New Jersey Superior Court, Appellate Division Affirms Dismissal of Applicant’s Lawsuit Against the Commission Alleging Delay and Discrimination
August 23, 2021
On August 23, 2021, the New Jersey Superior Court, Appellate Division affirmed the dismissal of the amended complaint of Pasquale Falcetti, Jr. Plaintiff, who was represented by attorney George Daggett, alleged that the Commission had unreasonably delayed the processing and investigation of his application for registration as a maintenance man. The amended complaint alleged tortious interference with economic advantage, violation of plaintiff’s constitutional rights, failure to act, and breach of duty. Plaintiff sought immediate registration as a maintenance man, and lost wages.
Plaintiff’s father, Pasquale Falcetti, Sr., has been identified by numerous law enforcement agencies as a capo in the Genovese organized crime family. In 2003, Falcetti, Sr. was charged in a civil RICO complaint for extortion conspiracy and racketeering activities on the waterfront. He was ultimately convicted of defrauding the pension and welfare benefit fund for Port employees. He was also found guilty of conspiracy to extort money from owners, officers, employees and agents of the businesses operating in the Port and from other ILA labor union positions. He was permanently enjoined from any commercial activity in the Port. In 2014, Falcetti, Sr. was again convicted for extortion conspiracy and sentenced to 30 months imprisonment.
The trial court below found that Falcetti, Jr.’s application required a significant amount of consideration and investigation by the Commission in light of his admissions that he (1) associated with a known or reputed member or associate of an organized crime group; (2) was arrested for, charged with, indicted for, or convicted of the commission of or the attempt or conspiracy to commit any crime or offense, (3) was named or referred to in an indictment or other accusatory instrument or was named in or the subject of a search warrant or court electronic surveillance; and (4) was arrested for leaving the scene of an accident. Plaintiff also indicated on his application that, “he had been ‘asked about on a case of Harold Daggett about how [plaintiff] got the job of a [l]ongshoreman.’”
While the Commission’s investigation was pending, plaintiff’s prospective employer, Apexel, withdrew its sponsorship of his application for registration. In accordance with the Waterfront Commission’s Rules and Regulations, plaintiff was informed that his application had been administratively withdrawn for lack of employer sponsorship. Plaintiff alleged that the Commission intentionally delayed its investigation and took no action with regard to his application. The trial court acknowledged the Commission’s investigation took over two years, but noted that it was not “a simple investigation,” given all of the issues presented in plaintiff’s application. The court found that “[n]othing in [the] record suggests or establishes any arbitrary conduct [or malice] on the part of the [Commission] in connection with [plaintiff's] application.” The court dismissed plaintiff’s amended complaint and denied his motion for reconsideration.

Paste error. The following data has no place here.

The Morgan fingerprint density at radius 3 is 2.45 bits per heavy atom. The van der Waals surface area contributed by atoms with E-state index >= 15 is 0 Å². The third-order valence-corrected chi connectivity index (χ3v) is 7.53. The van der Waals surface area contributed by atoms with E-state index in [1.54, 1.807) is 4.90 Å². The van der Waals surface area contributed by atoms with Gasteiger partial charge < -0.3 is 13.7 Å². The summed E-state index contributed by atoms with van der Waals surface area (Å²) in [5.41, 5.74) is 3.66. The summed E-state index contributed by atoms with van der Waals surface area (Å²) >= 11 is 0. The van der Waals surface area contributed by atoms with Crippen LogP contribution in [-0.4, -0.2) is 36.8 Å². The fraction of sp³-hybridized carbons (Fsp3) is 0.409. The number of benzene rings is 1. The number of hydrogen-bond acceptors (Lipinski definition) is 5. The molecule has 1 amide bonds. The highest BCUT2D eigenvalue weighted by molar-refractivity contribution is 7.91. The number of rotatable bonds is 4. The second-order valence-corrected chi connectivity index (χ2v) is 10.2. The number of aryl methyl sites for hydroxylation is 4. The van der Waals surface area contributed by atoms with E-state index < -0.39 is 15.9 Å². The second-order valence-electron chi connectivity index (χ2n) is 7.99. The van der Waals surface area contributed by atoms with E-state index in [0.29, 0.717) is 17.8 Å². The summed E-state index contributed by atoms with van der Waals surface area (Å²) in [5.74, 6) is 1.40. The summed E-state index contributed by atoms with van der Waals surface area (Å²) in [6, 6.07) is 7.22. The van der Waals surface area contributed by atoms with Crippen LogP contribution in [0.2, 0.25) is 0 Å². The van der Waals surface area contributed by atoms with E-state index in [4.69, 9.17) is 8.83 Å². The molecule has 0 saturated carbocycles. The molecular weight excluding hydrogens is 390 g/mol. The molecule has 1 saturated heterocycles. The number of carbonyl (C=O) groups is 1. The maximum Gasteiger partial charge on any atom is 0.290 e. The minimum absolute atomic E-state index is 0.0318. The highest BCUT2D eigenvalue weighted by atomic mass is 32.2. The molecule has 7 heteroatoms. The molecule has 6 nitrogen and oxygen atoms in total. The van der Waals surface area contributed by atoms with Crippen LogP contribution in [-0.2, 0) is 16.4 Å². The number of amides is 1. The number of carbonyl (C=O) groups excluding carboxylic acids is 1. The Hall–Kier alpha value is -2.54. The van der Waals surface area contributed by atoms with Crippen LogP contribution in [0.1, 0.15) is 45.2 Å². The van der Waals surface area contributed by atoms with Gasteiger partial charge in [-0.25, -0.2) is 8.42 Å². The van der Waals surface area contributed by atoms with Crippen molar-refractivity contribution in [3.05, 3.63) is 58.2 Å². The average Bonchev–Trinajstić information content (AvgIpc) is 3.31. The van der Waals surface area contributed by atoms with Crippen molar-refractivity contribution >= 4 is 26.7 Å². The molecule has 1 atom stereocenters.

In affirming the trial court’s decision, the Appellate Division found that in sum, the entirety of Falcetti, Jr.’s amended complaint, as well as his arguments on appeal, hinged on “‘mere speculation,’ unsupported by the evidentiary record.” The court found that plaintiff did not “offer any specific legal arguments or provide a single citation to applicable law in support of his contention.” In so holding, the court reiterated that “. . . it is not the role of this court to weave together the fabric of an argument on plaintiff’s behalf, or to fashion hypothetical arguments which may support a finding of a genuine issue of material fact as to one of plaintiff’s claims.” A copy of the court’s opinion is attached.
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